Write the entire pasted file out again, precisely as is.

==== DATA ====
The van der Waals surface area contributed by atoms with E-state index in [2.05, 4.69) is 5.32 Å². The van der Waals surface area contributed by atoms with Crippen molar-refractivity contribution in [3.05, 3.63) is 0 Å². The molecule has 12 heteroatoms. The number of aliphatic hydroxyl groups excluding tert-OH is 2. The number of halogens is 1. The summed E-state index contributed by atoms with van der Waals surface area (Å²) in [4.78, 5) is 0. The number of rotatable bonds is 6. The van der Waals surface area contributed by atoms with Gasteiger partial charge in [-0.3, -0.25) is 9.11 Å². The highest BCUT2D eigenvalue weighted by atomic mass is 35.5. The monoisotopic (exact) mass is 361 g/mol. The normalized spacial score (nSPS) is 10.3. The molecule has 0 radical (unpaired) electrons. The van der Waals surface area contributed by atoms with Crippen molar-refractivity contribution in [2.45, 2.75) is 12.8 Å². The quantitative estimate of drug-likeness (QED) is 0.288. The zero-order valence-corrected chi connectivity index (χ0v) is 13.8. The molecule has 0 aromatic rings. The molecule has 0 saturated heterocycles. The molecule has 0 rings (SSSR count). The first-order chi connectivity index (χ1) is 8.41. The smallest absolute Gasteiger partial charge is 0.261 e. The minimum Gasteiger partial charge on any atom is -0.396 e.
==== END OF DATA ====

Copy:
The van der Waals surface area contributed by atoms with E-state index in [2.05, 4.69) is 5.32 Å². The van der Waals surface area contributed by atoms with Crippen molar-refractivity contribution in [3.05, 3.63) is 0 Å². The molecule has 12 heteroatoms. The number of aliphatic hydroxyl groups excluding tert-OH is 2. The number of halogens is 1. The summed E-state index contributed by atoms with van der Waals surface area (Å²) in [4.78, 5) is 0. The number of rotatable bonds is 6. The van der Waals surface area contributed by atoms with Gasteiger partial charge in [-0.3, -0.25) is 9.11 Å². The highest BCUT2D eigenvalue weighted by atomic mass is 35.5. The monoisotopic (exact) mass is 361 g/mol. The normalized spacial score (nSPS) is 10.3. The molecule has 0 radical (unpaired) electrons. The van der Waals surface area contributed by atoms with Crippen molar-refractivity contribution in [2.45, 2.75) is 12.8 Å². The quantitative estimate of drug-likeness (QED) is 0.288. The zero-order valence-corrected chi connectivity index (χ0v) is 13.8. The molecule has 0 aromatic rings. The molecule has 0 saturated heterocycles. The molecule has 0 rings (SSSR count). The first-order chi connectivity index (χ1) is 8.41. The smallest absolute Gasteiger partial charge is 0.261 e. The minimum Gasteiger partial charge on any atom is -0.396 e.